The Critical Path (CP) Method (CPM proposes a set of rules allowing the drawing of failure lines that represent adjacent areas positioned along selected circumferential and longitudinal directions of pipelines that contain colonies of corrosion defects. Failure pressures are calculated for each of those lines to determine the most critical one. This selected line is considered as the most probable path of rupture, and it corresponds to the minimum calculated internal pressure to take the pipeline to fracture. The proposed method was checked against twelve burst pressure tests performed on pipeline tubular specimens. Three specimens were labeled as control specimens — one was a pipe without defect and the other two had single small base defects of different depths. Nine of the specimens contained interacting corrosion defects, which were composed of the combinations of two or more base defects. Comparisons were made of the measured burst pressures with those predicted by the CPM, by one recently proposed method called MTI, version 1, or MTI V1, and by four other Level-1 or Level-2 assessment methods, namely the American Society of Mechanical Engineers (ASME) B31G method, the Det Norske Veritas (DNV) RP-F101 for single and for complex and interacting defects, and the RSTRENG Effective Area method. The CPM and MTI V1 methods predicted the failure pressures closest to the actual test failure pressures, with the CPM presenting suitable small mean error of evaluation as well as very low standard deviation error for its predictions.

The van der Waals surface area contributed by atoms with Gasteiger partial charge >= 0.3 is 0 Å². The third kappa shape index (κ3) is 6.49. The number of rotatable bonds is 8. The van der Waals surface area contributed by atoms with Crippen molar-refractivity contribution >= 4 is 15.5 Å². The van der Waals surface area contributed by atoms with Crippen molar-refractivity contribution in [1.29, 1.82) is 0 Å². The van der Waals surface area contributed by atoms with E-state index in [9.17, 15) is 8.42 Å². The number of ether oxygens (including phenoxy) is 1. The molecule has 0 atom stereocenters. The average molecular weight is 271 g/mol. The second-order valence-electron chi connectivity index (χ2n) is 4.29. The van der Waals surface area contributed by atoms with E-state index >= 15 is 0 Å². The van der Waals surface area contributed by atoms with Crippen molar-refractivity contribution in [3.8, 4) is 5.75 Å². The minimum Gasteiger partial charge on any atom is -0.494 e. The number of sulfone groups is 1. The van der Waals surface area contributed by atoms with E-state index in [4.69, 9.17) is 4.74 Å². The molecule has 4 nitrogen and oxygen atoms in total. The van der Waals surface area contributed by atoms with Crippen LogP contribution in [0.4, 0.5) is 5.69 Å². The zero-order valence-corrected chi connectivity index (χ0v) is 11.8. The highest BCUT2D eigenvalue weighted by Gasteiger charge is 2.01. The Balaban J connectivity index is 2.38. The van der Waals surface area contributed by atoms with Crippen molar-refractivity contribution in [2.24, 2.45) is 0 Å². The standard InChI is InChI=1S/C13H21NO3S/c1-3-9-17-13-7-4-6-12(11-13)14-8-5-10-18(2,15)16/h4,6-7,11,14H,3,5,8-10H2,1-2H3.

This content is only available via PDF.
You do not currently have access to this content.